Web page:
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Cornell University Second Year Spring 2010 Professor V. Warke Landscape is a multi-phase project located in a fictional town in Scotland. The ul… Read More
Cornell University Second Year Spring 2010 Professor V. Warke Landscape is a multi-phase project located in a fictional town in Scotland. The ultimate goal of the project was to create an expansion plan for the town across the river and up a vacant hillside. In the beginning of the semester, research on existing mass housing projects was applied to an exercise in which several sets of blocks were designed and constructed. These blocks were meant to represent several different housing unit types, and were required to meet several different criteria such as size, number of exterior faces, and fitting into an overall composition. The first phase of Landscape is an inhabited bridge containing housing for approximately 250 people. Designed using shifting scales, the inhabited bridge takes the average size of a city block in the existing town and creates a logical extension of the city fabric. Simplifying the context of the town into a three by three grid with a central courtyard, the same organization is used to design not only the composition of units within the bridge but also the plan of each individual unit. The second phase consists of a branching plan of streets derived from the existing organization of the town. The plan creates a system of utilities and circulation cores, extending out of the inhabited bridge and up the hill. Larger community buildings pin the corners of these cores together at their intersections and create facades framing the new public spaces. Modular living unit blocks are then installed onto the utilities and circulation cores as needed. Parking for the entire community is built into a stepped underground parking system which runs under the streets. Read Less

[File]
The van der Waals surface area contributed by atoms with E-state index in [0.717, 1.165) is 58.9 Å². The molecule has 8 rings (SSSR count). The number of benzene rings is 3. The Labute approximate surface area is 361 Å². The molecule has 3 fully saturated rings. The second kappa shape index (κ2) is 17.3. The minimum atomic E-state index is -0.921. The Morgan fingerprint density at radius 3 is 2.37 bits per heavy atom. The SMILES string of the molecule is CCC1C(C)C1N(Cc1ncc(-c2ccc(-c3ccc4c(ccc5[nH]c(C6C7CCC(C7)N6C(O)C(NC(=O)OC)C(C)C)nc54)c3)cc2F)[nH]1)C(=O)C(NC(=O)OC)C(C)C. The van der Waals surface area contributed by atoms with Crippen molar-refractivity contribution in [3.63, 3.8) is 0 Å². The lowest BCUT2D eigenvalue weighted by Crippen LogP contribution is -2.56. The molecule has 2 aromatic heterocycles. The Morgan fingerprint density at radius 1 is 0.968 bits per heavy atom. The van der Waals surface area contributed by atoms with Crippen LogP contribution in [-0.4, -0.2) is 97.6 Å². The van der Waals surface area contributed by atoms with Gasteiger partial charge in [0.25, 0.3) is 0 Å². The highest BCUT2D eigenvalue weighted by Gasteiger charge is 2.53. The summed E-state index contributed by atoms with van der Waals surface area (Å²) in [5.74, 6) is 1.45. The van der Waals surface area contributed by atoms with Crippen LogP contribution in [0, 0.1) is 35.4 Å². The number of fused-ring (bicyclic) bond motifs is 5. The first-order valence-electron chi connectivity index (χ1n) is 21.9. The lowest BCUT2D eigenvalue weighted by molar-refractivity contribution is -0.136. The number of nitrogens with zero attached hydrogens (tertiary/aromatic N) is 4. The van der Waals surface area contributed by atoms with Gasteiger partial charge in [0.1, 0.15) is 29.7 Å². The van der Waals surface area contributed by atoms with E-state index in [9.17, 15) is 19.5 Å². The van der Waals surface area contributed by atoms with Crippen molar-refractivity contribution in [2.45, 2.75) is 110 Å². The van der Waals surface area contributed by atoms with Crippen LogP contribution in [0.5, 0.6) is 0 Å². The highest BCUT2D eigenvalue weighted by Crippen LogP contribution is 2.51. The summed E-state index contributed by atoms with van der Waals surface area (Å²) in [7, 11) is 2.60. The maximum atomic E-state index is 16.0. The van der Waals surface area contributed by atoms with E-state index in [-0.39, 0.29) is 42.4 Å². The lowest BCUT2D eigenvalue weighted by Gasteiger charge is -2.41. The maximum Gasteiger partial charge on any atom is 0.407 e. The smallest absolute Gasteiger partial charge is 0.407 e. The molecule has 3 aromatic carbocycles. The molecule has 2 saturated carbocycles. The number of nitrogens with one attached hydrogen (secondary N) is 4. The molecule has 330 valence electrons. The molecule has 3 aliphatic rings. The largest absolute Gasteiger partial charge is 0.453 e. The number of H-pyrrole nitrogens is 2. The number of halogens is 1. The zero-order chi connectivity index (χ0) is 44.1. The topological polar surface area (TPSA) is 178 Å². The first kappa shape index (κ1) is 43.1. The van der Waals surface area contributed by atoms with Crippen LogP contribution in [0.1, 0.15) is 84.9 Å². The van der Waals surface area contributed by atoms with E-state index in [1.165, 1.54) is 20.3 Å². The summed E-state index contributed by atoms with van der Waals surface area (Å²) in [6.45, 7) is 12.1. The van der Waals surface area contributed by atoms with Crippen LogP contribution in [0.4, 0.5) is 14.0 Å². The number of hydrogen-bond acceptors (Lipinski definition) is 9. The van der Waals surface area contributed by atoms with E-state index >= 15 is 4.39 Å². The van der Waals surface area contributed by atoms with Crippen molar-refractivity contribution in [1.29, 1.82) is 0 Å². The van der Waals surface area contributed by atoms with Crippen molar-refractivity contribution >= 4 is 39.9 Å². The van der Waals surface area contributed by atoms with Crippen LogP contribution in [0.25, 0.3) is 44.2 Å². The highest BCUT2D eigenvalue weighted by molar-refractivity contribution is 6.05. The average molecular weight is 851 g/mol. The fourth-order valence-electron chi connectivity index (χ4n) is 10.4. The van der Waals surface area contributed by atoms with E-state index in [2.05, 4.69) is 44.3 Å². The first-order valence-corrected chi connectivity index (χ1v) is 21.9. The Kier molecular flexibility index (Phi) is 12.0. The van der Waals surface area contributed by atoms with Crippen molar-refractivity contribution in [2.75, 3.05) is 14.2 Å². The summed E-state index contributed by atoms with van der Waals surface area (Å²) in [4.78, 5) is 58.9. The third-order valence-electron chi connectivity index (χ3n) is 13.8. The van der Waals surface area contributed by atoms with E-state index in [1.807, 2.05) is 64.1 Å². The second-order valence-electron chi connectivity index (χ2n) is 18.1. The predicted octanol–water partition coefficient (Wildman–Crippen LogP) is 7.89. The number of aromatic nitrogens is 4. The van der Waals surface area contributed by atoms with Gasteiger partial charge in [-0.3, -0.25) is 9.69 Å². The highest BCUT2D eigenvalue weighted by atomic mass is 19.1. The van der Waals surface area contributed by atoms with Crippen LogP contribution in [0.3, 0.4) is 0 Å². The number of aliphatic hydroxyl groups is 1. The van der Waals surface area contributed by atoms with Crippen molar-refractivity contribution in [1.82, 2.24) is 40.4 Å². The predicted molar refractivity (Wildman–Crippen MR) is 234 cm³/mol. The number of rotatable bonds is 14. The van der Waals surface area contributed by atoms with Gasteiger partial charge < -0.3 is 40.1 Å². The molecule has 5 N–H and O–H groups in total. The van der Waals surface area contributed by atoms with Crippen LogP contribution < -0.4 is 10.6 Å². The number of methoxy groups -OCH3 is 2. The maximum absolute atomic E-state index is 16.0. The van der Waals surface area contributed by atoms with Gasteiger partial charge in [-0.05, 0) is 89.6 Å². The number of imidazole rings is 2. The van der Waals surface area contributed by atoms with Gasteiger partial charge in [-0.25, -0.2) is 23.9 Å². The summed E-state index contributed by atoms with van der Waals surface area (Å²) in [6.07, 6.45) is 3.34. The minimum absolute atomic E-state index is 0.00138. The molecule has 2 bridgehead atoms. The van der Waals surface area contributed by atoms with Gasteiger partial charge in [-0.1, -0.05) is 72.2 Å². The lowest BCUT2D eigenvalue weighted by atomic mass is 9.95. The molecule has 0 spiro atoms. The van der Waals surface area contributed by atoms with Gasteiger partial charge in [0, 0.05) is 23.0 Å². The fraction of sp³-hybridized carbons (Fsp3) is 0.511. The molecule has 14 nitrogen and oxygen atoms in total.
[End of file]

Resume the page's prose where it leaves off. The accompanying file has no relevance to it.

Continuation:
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Landscape is a multi-phaseproject located in a fictional town in Scotland. The ultimate goal of theproject was to create an expansion plan for the town across the river and up avacant hillside.

In the beginning of thesemester, research on existing mass housing projects was applied to an exercisein which several sets of blocks were designed and constructed. These blockswere meant to represent several different housing unit types, and were requiredto meet several different criteria such as size, number of exterior faces, and fittinginto an overall composition.

The first phase of Landscape isan inhabited bridge containing housing for approximately 250 people. Designedusing shifting scales, the inhabited bridge takes the average size of a cityblock in the existing town and creates a logical extension of the city fabric.Simplifying the context of the town into a three by three grid with a centralcourtyard, the same organization is used to design not only the composition ofunits within the bridge but also the plan of each individual unit.

The second phase consists of a branching plan of streets derived from theexisting organization of the town. The plan creates a system of utilities andcirculation cores, extending out of the inhabited bridge and up the hill.Larger community buildings pin the corners of these cores together at theirintersections and create facades framing the new public spaces. Modular livingunit blocks are then installed onto the utilities and circulation cores asneeded. Parking for the entire community is built into a stepped undergroundparking system which runs under the streets.

Cornell University
Second Year
Spring 2010
Professor V. Warke
Bridge Plans
Unit Plans
Element density studies
Site Plan
Collaged Site Plan
Axonometric
Exploded Detail Axonometric
Section